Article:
By LYNNE JETER
True innovation concerning information technology (IT) in the practice of medicine lies in the manner it improves the care and quality of life of patients, emphasizes Robert M. Wah, MD, president of the American Medical Association (AMA).
“Physicians must harness technology, not let technology harness us,” noted Wah, pointing to the fog of looming health IT, cloud computer and cybersecurity issues facing the medical community. “With that prime directive in mind, we can now be open to new ideas, new techniques and new perspectives.”
As part of his presidential agenda, Wah is making the rounds discussing how electronic health records (EHRs) are “about our patients, not technology,” and focusing on not going high-tech for tech’s sake, yet also leveraging “an application of science that promotes well-being and advances tradition.”
Medical News spoke with Wah about the movement toward patient-centered electronic health record systems (EHR).
How will EHRs improve efficiency and cut costs?
Efficiency and cost-cutting are important, but the primary focus is improving the care of patients using technology. Physicians are always looking for ways to take better care of patients, whether it’s a new technique, a new instrument in the OR, a new discovery from the life sciences industry, or in this case, a new technology that brings us better information to make better decisions to care for our patients. That’s where EHRs can help us in that regard.
Along with taking better care of our patients will come efficiency and cost-cutting. For example, through the use of EHRs, we’ve been able to cut down on prescribing problems by preventing a drug-drug reaction, or a drug-allergy reaction, or a duplication of medication.
How do EHRs impact the doctor-patient relationship now versus your vision of that relationship evolving?
I always think people need to remember this is a technology, not the answer to everything. It’s another tool we can add to take better care of our patients. At the same time, we need to look for better ways to interface between man and machine, so that the use of technology, which helps us take better care of our patients, doesn’t hinder us.
What are your thoughts on technology taking focus away from patients, as providers pay attention to inputting data into the EHR system during patient visits?
We forget how much paper got in the way. There were probably times when a patient went into an office and thought, ‘gee, they’re writing the whole time, looking down at their pad.’ Now we’re more focused on when they’re looking at their iPad rather than a pad of paper. I’m not sure it’s much different. For some reason, patients seem to focus more on attention diverted to a machine. Pen and paper has always been there, too, and it wasn’t very efficient.
What are your thoughts on the perception that older physicians are reluctant to adopt EHRs?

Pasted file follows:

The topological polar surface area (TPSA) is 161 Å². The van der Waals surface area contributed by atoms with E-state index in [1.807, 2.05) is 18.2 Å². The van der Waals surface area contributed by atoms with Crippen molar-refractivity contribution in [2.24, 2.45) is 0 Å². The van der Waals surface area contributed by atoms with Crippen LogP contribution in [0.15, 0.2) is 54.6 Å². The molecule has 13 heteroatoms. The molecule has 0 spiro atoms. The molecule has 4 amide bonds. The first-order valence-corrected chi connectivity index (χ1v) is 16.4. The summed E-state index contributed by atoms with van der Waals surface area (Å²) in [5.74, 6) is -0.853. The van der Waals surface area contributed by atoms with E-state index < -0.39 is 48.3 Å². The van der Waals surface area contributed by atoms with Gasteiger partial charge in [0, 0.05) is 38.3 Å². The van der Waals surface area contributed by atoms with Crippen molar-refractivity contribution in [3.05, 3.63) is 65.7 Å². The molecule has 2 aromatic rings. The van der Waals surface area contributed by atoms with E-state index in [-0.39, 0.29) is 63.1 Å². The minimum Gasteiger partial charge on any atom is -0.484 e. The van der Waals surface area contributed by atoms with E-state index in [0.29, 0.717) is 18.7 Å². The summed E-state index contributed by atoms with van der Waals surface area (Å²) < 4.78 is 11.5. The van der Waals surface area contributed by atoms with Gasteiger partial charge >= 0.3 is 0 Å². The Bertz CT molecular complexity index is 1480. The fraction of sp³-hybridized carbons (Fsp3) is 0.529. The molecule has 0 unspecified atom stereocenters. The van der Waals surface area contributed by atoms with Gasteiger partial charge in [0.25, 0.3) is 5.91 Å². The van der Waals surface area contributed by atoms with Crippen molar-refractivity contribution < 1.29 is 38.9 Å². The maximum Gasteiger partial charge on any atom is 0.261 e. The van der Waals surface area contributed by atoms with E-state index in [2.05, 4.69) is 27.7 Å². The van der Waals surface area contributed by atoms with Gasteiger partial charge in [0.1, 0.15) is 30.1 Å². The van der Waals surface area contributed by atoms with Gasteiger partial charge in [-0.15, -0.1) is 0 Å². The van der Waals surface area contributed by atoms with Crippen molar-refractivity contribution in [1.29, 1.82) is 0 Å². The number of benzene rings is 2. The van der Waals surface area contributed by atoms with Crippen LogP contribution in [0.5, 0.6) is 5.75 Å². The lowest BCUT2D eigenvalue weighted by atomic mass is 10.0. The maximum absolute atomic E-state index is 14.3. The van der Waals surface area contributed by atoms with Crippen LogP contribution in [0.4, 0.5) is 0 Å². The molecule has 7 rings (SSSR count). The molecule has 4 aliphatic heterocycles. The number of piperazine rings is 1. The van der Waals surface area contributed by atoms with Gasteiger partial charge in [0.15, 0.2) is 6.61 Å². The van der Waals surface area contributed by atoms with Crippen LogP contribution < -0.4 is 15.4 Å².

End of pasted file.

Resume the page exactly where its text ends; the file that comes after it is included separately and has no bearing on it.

There’s been a sentiment that doctors have been reluctant to embrace technology. I don’t think that’s true. Physicians will always embrace technology that helps them take better care of their patients. For example, physicians were among the first adopters of pagers, way back when pagers were pretty complicated, when you had to turn a little radio to use a pager before it got really easy to use.
In fact, physicians, in their quest to embrace technology to help them better care for patients, have put up with some pretty complicated technology when it first came out. Take cell phones, for example. When they first came out, physicians probably embraced them earlier and faster than most of the rest of society. In the 1990s, my chairman at Harvard, a senior physician, foresaw the benefit of computers when they were quite complicated. He taught himself to use a portable computer and lugged it around like a sewing machine, not like our little laptops. We used to call it a ‘luggable.’ It probably weighed 20 pounds! He knew there was great promise in using computers in medicine. I don’t think there’s necessarily hesitancy on behalf of physicians to use technology, only when it gets in their way.
Last fall, the AMA surveyed practices about the most frustrating issues in medicine, and EHRs were high on the list. At the time, the AMA planned to approach EHR vendors to discuss problems hindering physicians from caring for their patients. Could you give us an update on your findings and AMA’s strategy going forward?
We’ve formed a group of physicians around the country, convened under the AMA umbrella, and asked them specific questions for EHR vendors. They’ve been working very diligently on it since the survey last fall, and they’re very close to completing a work product that would be along the lines of ideal attributes and issues that need to be addressed. We’re not trying to tell (vendors) what product to create. We’re going to tell them the attributes doctors want to see in ideal EHRs. We think it will help them in their design process. We’ll be going to the vendor community with what comes out of that work group and work with the vendor industry to find ways to accelerate their ability to deliver on those features and functions that we think are necessary for the better use of that technology by our physicians.